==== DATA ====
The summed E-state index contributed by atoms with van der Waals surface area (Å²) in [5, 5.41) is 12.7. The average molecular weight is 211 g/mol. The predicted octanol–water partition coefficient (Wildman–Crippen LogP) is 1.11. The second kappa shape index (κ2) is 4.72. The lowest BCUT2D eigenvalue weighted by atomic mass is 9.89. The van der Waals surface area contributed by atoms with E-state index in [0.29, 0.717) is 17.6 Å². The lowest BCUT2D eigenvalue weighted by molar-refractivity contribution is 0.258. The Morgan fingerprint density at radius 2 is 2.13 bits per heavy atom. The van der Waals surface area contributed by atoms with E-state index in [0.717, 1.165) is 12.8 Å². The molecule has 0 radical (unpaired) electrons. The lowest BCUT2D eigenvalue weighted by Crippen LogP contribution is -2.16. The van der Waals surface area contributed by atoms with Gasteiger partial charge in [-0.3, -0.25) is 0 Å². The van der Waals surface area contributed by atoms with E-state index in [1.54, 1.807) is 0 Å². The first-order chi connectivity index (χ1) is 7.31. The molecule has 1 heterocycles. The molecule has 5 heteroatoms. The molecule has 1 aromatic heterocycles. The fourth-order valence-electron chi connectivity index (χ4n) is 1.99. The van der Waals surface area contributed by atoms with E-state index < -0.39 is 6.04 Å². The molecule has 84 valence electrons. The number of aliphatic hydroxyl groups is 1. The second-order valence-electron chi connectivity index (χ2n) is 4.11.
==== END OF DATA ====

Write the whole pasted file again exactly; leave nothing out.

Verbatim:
The summed E-state index contributed by atoms with van der Waals surface area (Å²) in [5, 5.41) is 12.7. The average molecular weight is 211 g/mol. The predicted octanol–water partition coefficient (Wildman–Crippen LogP) is 1.11. The second kappa shape index (κ2) is 4.72. The lowest BCUT2D eigenvalue weighted by atomic mass is 9.89. The van der Waals surface area contributed by atoms with E-state index in [0.29, 0.717) is 17.6 Å². The lowest BCUT2D eigenvalue weighted by molar-refractivity contribution is 0.258. The Morgan fingerprint density at radius 2 is 2.13 bits per heavy atom. The van der Waals surface area contributed by atoms with E-state index in [0.717, 1.165) is 12.8 Å². The molecule has 0 radical (unpaired) electrons. The lowest BCUT2D eigenvalue weighted by Crippen LogP contribution is -2.16. The van der Waals surface area contributed by atoms with Gasteiger partial charge in [-0.3, -0.25) is 0 Å². The van der Waals surface area contributed by atoms with E-state index in [1.54, 1.807) is 0 Å². The first-order chi connectivity index (χ1) is 7.31. The molecule has 1 heterocycles. The molecule has 5 heteroatoms. The molecule has 1 aromatic heterocycles. The fourth-order valence-electron chi connectivity index (χ4n) is 1.99. The van der Waals surface area contributed by atoms with E-state index < -0.39 is 6.04 Å². The molecule has 84 valence electrons. The number of aliphatic hydroxyl groups is 1. The second-order valence-electron chi connectivity index (χ2n) is 4.11.